Books & Literature

Cookbook Review: Dark Rye and Honey Cake, by Regula Ysewijn

Celebrated author Regula Ysewijn explores sweet and savoury bakes from Antwerp to Amsterdam.

More than a cookbook, a historical and cultural journey into festive foods.

Feature image credit: Jan Kershaw

This style of cookbook is becoming increasingly popular and it’s no wonder why. People who like to cook often want to know more about the culture and history of the food they are making. Regula Ysewijn’s book on festival baking from the Low Countries includes some fascinating facts regarding the actual geography of the Low Countries, their cultural and food history, and its representation in art over the centuries.

For the author, growing up where family food was regarded as merely fuel, culinary explorations took place only when they were on holidays. Thus interesting or unusual food became associated with “elsewhere” and she suggests perhaps this whetted her appetite to explore the culture of food both in her homeland, modern day Belgium, and overseas.

The book is a quality hardback production, with wonderful photographs of the recipes, equipment, the countryside and reproductions of art featuring the festival foods. While the art works are identified by date and artist, with credit given to the appropriate museum, it was disappointing to find photographs of the countryside and towns were not. There is a lovely picture of houses reflected in a canal but no clue as to where this might be. Given there is a comprehensive index and list of sources, this seems to be a big omission.

Vlaamse wafel – also known as Brussels waffles – (page 40)

With the exception of full fat milk, for which I substituted low fat milk, all the other ingredients were pantry or fridge staples. I halved the recipe as it was for 12 waffles and there are only two of us. This made no difference to the quality of the end product. The recipe is clearly set out and easy to follow but if you want waffles for breakfast, you’ll need to start the night before as there is an hour’s resting time to develop the yeast. The batter keeps well overnight.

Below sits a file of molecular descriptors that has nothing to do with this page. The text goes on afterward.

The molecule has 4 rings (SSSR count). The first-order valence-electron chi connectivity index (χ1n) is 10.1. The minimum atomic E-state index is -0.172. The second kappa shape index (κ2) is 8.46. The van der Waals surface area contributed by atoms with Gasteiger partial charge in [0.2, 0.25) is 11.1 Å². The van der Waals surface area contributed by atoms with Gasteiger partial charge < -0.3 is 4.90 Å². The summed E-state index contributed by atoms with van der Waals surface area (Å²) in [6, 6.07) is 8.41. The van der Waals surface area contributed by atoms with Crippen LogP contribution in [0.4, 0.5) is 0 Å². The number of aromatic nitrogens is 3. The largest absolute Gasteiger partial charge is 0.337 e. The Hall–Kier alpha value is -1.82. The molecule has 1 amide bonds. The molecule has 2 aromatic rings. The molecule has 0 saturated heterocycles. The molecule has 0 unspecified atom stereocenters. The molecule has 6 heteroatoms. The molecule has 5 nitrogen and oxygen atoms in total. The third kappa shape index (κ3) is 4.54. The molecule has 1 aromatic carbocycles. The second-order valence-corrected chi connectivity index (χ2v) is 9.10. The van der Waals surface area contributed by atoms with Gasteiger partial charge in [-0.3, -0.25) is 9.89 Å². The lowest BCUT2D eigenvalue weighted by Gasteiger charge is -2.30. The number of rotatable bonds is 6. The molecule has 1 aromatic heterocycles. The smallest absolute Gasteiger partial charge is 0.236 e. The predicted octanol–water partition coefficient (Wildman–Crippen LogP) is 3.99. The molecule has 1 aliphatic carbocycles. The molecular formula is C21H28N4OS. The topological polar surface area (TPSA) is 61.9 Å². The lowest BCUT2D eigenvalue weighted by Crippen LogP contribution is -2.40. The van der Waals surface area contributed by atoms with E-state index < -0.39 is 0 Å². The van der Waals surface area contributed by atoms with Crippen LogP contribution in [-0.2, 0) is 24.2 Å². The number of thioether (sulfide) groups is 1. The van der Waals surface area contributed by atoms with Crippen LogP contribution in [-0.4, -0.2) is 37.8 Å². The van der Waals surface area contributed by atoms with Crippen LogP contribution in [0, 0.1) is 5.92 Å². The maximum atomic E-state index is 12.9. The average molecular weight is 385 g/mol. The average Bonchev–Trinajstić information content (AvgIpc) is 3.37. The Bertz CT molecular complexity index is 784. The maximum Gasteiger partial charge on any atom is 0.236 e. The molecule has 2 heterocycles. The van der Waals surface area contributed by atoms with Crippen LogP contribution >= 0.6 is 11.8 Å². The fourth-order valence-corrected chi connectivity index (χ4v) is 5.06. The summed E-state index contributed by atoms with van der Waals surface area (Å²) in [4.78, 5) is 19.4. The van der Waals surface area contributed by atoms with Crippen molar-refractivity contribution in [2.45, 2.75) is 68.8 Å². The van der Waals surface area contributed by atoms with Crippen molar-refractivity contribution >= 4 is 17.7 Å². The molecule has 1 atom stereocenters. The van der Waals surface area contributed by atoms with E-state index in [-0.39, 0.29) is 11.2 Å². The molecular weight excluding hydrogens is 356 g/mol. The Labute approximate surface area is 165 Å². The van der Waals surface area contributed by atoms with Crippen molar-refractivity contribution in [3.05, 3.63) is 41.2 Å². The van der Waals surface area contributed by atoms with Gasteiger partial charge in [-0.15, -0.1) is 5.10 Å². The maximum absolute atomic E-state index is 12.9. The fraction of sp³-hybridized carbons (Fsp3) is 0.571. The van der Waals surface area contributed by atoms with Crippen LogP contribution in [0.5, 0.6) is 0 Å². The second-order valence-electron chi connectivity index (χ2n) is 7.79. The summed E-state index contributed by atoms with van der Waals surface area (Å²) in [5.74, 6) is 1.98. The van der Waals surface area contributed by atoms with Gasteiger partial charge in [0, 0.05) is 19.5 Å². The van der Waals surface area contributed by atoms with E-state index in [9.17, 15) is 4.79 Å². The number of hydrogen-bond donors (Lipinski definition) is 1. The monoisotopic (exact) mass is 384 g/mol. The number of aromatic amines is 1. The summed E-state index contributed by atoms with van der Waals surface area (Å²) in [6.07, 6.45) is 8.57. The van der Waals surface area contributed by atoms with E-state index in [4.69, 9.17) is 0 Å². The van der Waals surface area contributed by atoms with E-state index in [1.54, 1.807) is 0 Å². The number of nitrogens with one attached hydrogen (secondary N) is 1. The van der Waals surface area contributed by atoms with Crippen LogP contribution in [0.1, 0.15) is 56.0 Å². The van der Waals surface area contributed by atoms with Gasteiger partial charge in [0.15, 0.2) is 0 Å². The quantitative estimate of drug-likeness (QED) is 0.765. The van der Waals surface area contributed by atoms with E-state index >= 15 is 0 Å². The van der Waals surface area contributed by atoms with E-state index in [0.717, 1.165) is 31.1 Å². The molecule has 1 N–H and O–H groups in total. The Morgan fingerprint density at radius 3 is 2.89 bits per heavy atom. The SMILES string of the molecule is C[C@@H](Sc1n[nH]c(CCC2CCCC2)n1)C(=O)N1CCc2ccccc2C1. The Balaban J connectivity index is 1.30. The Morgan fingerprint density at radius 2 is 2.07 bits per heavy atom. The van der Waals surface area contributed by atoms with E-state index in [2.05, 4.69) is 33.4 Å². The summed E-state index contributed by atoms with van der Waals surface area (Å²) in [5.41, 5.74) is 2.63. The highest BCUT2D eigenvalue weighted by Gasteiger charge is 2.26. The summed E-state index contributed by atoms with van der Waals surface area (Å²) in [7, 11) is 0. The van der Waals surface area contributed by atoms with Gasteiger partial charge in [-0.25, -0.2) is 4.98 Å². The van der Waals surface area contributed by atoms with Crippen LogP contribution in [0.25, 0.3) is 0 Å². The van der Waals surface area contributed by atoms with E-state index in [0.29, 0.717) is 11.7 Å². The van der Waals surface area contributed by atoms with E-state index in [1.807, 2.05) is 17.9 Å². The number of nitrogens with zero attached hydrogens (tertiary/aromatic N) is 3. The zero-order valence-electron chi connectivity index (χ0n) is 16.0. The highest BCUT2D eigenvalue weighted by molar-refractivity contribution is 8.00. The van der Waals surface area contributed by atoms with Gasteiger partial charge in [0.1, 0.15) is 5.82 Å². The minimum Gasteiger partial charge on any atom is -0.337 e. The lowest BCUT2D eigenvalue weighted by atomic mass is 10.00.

Thank you to my friend Patricia for the loan of her waffle maker as you can’t make waffles without one. The mixture is quite thick and I needed to work quickly to spread it evenly but it crisped up delightfully and was delicious served with apricots and yoghurt.

Flemish Vollaard (page 72)

This is truly a festive loaf as due to its size it was made in a bakery and rarely baked at home. The inclusion of eggs, butter, and sugar all contribute to this being the festive bread of southern Belgium. We see it represented in a painting celebrating Epiphany by Peter Snijers (1681-1752).

Ysewijn has halved the recipe because a loaf made with two kilograms of flour would not fit in a domestic oven. Even at half size, this loaf needed to be placed diagonally across my baking tray to fit. Although I have an electric mixer with a dough hook, most of the kneading was done by hand as the mixture is quite dry. Again, there are resting times for the yeast to develop, a total of one and a half hours.

The only difficult part was shaping the dough to look like the picture in the recipe book. The bread is very soft, with a lovely crust, and makes terrific toast when it has started to get dry.

These recipes are appropriate for festive fare, as at our house, both these recipes would be for a special occasion — not because of expensive ingredients but rather because of the time needed for preparation and proving.

Reviewed by Jan Kershaw

The views expressed in this review belong to the author and not Glam Adelaide, its affiliates, or employees.

Distributed by: Murdoch Books
Released: February 2023
RRP: $55.00

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